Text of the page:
The Manchester, Buxton, Matlock and Midland Junction Railway ran from a junction with the Midland Railway at Ambergate to Rowsley north of Matlock and thence to Buxton.

In time it would become part of the Midland Railway’s main line between London and Manchester, but it was initially planned as a route from Manchester to the East of England, via the proposed Ambergate, Nottingham, Boston and Eastern Junction Railway which would meet it a little further north along the North Midland line at Ambergate. The Act for a line from just south of Stockport to Ambergate was passed in 1846.

Kirtley Goods No.2777 in the picturesque setting of England’s ‘Little Switzerland’.

Ambergate to Rowsley

The initial plan was for the line to proceed from Ambergate where the ANB&EJR terminated, through Matlock and Buxton to a junction with the Manchester and Birmingham Railway just south of Stockport which would allow it to run into Manchester. It received Parliamentary Assent in 1846.

The line opened as far as Rowsley in 1849, but went no further, having run out of money giving its promoters something of a problem.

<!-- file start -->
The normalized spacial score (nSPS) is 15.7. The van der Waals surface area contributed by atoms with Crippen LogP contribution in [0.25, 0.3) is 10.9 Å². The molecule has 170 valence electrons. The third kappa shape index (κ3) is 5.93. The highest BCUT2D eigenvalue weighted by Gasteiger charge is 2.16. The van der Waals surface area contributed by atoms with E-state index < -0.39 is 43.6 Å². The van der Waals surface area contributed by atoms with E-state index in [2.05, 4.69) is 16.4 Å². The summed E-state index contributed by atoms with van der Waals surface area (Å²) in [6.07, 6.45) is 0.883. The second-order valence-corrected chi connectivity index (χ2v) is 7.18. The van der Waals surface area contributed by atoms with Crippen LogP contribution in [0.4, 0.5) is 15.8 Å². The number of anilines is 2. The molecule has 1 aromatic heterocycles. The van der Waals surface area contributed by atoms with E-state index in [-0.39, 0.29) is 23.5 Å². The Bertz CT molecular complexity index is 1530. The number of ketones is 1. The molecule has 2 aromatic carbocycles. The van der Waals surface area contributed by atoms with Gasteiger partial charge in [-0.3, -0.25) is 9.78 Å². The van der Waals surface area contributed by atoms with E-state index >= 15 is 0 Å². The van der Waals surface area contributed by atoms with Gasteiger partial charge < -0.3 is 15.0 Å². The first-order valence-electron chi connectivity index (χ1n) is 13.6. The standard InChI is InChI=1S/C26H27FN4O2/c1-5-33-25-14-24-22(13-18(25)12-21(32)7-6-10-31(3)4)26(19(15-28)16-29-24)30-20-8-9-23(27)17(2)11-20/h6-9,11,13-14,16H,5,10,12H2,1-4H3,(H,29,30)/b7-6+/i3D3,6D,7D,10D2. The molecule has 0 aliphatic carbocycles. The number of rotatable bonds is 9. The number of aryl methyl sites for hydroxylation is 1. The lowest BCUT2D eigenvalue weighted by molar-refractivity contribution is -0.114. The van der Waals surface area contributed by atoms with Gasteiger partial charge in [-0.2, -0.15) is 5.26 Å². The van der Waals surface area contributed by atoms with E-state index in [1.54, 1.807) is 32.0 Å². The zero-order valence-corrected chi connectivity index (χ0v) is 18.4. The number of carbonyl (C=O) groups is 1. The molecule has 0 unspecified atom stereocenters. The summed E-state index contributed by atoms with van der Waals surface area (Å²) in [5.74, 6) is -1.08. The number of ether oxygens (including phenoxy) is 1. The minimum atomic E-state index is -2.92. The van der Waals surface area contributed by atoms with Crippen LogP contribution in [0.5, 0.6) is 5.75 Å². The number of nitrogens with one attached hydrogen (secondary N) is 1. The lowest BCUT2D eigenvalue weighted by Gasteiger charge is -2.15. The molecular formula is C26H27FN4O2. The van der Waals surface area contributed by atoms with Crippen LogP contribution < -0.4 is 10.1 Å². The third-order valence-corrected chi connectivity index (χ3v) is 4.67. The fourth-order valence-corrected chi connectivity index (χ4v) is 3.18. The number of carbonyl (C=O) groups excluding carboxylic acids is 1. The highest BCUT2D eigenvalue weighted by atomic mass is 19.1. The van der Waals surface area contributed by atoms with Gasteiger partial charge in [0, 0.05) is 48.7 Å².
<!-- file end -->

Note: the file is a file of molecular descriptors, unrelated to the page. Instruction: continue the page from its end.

Matlock Bath had long been a tourist town. Since the station at Ambergate had been opened, tourists had been brought in by coach and canal. Around thirty coaches had passed that way each day, with sixty or seventy thousand visitors going on to Chatsworth House. The aim then was to develop the trade further.

The Midland Railway had held shares in the line since it had been first proposed in 1845, its interest being an extension onto its route to London. The Manchester and Birmingham had for some time been looking for a route of its own, and had considered a line through the Churnet Valley (later built by the North Staffordshire Railway), but had instead supported the alternative Matlock route with a substantial shereholding. However in 1846 it had merged with other lines to become the LNWR, which clearly could not contemplate a competing London line. In 1852 the two companies agreed to lease the line jointly for 19 years, In addition, the Midland would work the line and pay a rent on it, and also take over the Cromford Canal.

Excursion Train near Miller’s Dale leaving Clee Tor tunnel on Easter Monday, 1956.

Rowsley to Buxton